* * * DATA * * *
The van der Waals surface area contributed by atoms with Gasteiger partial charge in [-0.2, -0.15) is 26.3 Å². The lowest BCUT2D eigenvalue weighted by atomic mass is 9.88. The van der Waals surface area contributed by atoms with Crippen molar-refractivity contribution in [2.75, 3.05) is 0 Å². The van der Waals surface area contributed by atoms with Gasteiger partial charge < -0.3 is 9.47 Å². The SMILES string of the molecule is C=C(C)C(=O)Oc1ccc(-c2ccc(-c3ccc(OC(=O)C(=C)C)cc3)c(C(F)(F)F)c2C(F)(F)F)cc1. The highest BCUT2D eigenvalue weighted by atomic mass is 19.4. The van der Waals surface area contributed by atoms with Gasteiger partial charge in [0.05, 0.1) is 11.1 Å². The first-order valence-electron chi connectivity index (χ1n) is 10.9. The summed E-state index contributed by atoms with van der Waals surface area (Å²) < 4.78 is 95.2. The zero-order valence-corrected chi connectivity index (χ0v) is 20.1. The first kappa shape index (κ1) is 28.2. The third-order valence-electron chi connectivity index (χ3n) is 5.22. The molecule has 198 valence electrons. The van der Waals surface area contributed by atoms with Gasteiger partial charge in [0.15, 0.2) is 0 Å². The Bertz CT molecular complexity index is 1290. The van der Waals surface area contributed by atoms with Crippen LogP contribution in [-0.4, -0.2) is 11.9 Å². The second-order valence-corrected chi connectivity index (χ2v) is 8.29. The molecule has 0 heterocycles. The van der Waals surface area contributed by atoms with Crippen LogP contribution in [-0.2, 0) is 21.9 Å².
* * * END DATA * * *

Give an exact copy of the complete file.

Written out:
The van der Waals surface area contributed by atoms with Gasteiger partial charge in [-0.2, -0.15) is 26.3 Å². The lowest BCUT2D eigenvalue weighted by atomic mass is 9.88. The van der Waals surface area contributed by atoms with Crippen molar-refractivity contribution in [2.75, 3.05) is 0 Å². The van der Waals surface area contributed by atoms with Gasteiger partial charge < -0.3 is 9.47 Å². The SMILES string of the molecule is C=C(C)C(=O)Oc1ccc(-c2ccc(-c3ccc(OC(=O)C(=C)C)cc3)c(C(F)(F)F)c2C(F)(F)F)cc1. The highest BCUT2D eigenvalue weighted by atomic mass is 19.4. The van der Waals surface area contributed by atoms with Gasteiger partial charge in [0.05, 0.1) is 11.1 Å². The first-order valence-electron chi connectivity index (χ1n) is 10.9. The summed E-state index contributed by atoms with van der Waals surface area (Å²) < 4.78 is 95.2. The zero-order valence-corrected chi connectivity index (χ0v) is 20.1. The first kappa shape index (κ1) is 28.2. The third-order valence-electron chi connectivity index (χ3n) is 5.22. The molecule has 198 valence electrons. The van der Waals surface area contributed by atoms with Gasteiger partial charge in [0.15, 0.2) is 0 Å². The Bertz CT molecular complexity index is 1290. The van der Waals surface area contributed by atoms with Crippen LogP contribution in [-0.4, -0.2) is 11.9 Å². The second-order valence-corrected chi connectivity index (χ2v) is 8.29. The molecule has 0 heterocycles. The van der Waals surface area contributed by atoms with Crippen LogP contribution in [-0.2, 0) is 21.9 Å².